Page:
The script is the biggest problem with Terminator Genisys - it is stupid and it is riddled with cheap, lazy callbacks to movies that have technically never happened after this reboot - but the casting gives that shit script a run for its money as The Biggest Problem. Jai Courtney is a disaster as Kyle Reese; he’s wrong in every way, having none of the weary soldier qualities that Michael Biehn brought to the role. Courtney is the new Sam Worthington, who was the new Gretchen Mol, who was the new person whose name I forget because these are forgettable actors foisted upon us by the weird Hollywood hive mind. There are make-up techniques designed to baffle facial recognition software and Jai Courtney seems to have been designed with that in mind - he’s an actor who passes through your brain like a fart in a wind tunnel. Just poof, gone.
He would be simply bland if the script - that script again! - didn’t saddle him with a bunch of shit one-liners (they’re really half-liners, like “I didn’t sign up for this mission!”) and then, in a bravura bit of bad thinking, given him a bantering relationship with Pops, the T-800 that raised Sarah Connor. If you’ve ever watched The Terminator and thought “The only thing this movie is missing is Kyle and the Terminator trading soft barbs with each other in a relationship that casts the robot as her dad and Kyle as the new boyfriend” boy do I have good news for you. I mean, I have the best news possible.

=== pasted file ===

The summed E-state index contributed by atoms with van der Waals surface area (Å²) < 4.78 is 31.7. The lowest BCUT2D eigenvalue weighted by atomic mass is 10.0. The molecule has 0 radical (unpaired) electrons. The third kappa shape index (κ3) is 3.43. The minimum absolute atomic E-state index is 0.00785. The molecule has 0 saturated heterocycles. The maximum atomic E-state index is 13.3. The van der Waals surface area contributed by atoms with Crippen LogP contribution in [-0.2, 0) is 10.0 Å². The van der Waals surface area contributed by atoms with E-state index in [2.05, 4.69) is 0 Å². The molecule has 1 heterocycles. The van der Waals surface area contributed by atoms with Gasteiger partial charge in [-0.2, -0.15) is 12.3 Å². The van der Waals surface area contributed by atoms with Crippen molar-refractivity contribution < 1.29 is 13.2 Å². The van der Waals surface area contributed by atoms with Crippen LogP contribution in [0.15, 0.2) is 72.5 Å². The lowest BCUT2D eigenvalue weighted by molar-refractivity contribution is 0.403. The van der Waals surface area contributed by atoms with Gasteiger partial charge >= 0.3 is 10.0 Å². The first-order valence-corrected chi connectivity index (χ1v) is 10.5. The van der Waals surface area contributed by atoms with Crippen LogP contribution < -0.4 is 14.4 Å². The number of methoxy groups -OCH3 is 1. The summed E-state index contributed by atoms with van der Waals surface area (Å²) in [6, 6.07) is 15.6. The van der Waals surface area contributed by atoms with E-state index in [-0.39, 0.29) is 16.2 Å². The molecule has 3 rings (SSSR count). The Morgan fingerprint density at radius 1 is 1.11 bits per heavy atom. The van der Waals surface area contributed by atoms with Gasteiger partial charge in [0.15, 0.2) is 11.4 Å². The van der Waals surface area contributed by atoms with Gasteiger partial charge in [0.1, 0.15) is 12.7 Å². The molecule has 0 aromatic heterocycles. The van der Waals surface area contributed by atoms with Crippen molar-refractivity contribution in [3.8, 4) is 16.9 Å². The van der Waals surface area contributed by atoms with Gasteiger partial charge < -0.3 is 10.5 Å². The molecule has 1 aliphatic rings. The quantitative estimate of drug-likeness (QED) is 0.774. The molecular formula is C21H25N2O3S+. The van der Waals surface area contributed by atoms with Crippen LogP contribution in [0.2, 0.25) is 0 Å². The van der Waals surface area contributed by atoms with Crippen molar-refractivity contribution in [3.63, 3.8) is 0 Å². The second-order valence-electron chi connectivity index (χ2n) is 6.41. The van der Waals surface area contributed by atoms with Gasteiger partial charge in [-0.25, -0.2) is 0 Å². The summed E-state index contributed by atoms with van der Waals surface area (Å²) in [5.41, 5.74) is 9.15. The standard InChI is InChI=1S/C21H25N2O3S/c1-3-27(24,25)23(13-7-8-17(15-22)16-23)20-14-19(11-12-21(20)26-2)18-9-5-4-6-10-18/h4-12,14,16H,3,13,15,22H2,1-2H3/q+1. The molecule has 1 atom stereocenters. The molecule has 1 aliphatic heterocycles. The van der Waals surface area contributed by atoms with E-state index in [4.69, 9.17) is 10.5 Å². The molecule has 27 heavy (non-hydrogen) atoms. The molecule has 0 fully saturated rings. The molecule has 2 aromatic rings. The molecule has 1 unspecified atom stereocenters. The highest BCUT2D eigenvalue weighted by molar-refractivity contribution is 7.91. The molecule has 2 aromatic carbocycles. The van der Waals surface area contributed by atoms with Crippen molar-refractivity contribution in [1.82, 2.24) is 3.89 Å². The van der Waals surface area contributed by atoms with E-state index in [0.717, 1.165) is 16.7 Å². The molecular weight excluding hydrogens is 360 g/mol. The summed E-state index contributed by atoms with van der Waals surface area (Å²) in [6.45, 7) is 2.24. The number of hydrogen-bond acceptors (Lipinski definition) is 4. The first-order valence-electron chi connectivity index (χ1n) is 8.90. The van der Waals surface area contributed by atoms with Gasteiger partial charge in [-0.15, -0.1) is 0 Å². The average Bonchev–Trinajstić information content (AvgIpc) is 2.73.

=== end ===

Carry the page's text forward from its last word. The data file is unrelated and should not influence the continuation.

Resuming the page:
In The Terminator there was a deeply felt love story where Kyle Reese traveled across time for Sarah Connor. In Terminator Genisys they have the kinds of biting back and forths you might expect from a writer who once heard the legend of the things they called Screwball Comedies. Their relationship sucks, and it’s made worse by the fact that Emilia Clarke is absolutely, one hundred percent terrible as Sarah Connor.
This is supposed to be warrior Sarah Connor, as seen in T2, but Clarke can’t sell that. The script doesn’t help her - this is a very wishy washy warrior Sarah Connor - but Clarke is missing the steel that Linda Hamilton brought to the role. She’s simply unconvincing, and her attempts to be commanding and decisive come across as shrill. They’re further undercut by the script’s decision to half-heartedly play with the original film’s damsel-in-distress plot by having Sarah say she’s not a damsel while being rescued/helped.